Kelly Robinson said...

I struggle with branding, though I think I'm enough of a weirdo to be memorable. My problem is that my main interests just do not converge well. It makes me feel like I have a split personality.

An editor I worked for once added a bio to my byline that she wrote herself, and it said my interests were "food and the macabre." I laughed when I saw that. I can't deny that I AM interested in those things, and have written about them, but what a silly-sounding combo. I guess I'm that creepy food writer ... or something. That creepy food writer with a book blog, who's working on a book about film? Auughhhh!

Hope Clark said...

I love "that creepy food writer." Love it! I can remember that. But sounds like you have to pick one aspect (or two like the above), and expound on them until your known for them. THEN you branch into your other personalities. You are not alone here. We all have way more interests than we can market, and if we try to tap them all, we aren't focused.

Lyn Fairchild Hawks said...

Hope, an excellent argument for all those of us "artistes" who feel we're selling out when using marketing terms. I think a way artists undercut themselves in this very capitalist society is to act as if money is evil and cannot matter. That's why we turn our noses up at "brand" and "marketing" sometimes, suddenly sheepish that we're part of a robber baron, Donald Trump culture and trying to spin our works and get another sucker born every minute to buy. The truth is, art matters, and one way we show how is matters is through sales and putting our money on something. I do it with everything else in my life, as you argue, selecting items for sale to help me identify myself to the world.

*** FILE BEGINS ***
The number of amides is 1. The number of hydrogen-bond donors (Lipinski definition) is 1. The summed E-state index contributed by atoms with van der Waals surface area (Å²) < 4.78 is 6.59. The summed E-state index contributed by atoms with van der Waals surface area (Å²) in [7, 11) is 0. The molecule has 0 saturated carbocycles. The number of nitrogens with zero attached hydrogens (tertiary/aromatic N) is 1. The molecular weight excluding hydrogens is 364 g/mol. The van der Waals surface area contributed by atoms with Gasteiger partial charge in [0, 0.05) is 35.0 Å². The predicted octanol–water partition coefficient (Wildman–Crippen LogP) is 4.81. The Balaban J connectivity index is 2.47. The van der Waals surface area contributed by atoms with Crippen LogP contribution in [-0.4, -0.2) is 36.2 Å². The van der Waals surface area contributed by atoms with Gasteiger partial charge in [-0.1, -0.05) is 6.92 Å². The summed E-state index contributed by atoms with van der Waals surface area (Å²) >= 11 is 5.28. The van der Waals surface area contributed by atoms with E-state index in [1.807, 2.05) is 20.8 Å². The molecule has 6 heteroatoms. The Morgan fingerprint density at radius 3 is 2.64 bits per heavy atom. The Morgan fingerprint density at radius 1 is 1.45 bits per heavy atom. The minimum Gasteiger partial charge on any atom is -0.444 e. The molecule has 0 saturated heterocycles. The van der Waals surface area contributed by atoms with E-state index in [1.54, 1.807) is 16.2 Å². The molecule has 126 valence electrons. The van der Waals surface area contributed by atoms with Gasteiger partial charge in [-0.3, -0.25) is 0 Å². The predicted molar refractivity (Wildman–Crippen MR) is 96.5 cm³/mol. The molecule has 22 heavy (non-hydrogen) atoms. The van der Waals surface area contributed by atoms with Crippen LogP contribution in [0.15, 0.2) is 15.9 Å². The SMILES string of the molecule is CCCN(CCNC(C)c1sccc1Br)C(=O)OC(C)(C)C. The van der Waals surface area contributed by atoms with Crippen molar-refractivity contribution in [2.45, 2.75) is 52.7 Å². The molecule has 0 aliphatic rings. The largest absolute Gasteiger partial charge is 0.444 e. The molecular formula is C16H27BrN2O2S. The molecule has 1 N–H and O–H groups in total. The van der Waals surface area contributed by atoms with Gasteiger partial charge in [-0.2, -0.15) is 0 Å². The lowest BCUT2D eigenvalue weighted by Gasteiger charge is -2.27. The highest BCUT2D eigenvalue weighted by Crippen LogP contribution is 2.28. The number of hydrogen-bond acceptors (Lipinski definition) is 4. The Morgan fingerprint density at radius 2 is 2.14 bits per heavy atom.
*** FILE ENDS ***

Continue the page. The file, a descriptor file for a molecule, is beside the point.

This conversation also reminds me of my very strong feelings about people who always want a free copy of others' art and are offended when there's a price attached.

I work hard to build my work, and the brand is part of its personality. It's the first impression, just like my voice, hair style, and whether I've bathed. Honestly! Do I walk into work without wearing a certain persona that reflects me? Would I put up a storefront without a name?

You got me fired up! :-)


Hope Clark said...

There you go! Brand isn't an option. It's a necessity. Otherwise, we write only for ourselves and keep it in our desk, because to expect someone to pay for it means you HAVE to brand.

Mahala Church said...

Spot on as usual, Hope. Branding is an important part of the blogging classes I teach at my Barefoot Writing Academy. Developing our own brand is an important exercise for all writers. It really makes us pause and think what we want the world to know when they read about us and our work. It makes us think about what we want our readers and clients to see, know, and learn about us and why that's important. My students find it very enlightening when creating their online persona and helps them clarify why they want a blog and how to organize it.

Hope Clark said...

It channels us as writers. That's great you're teaching them so early, Mahala.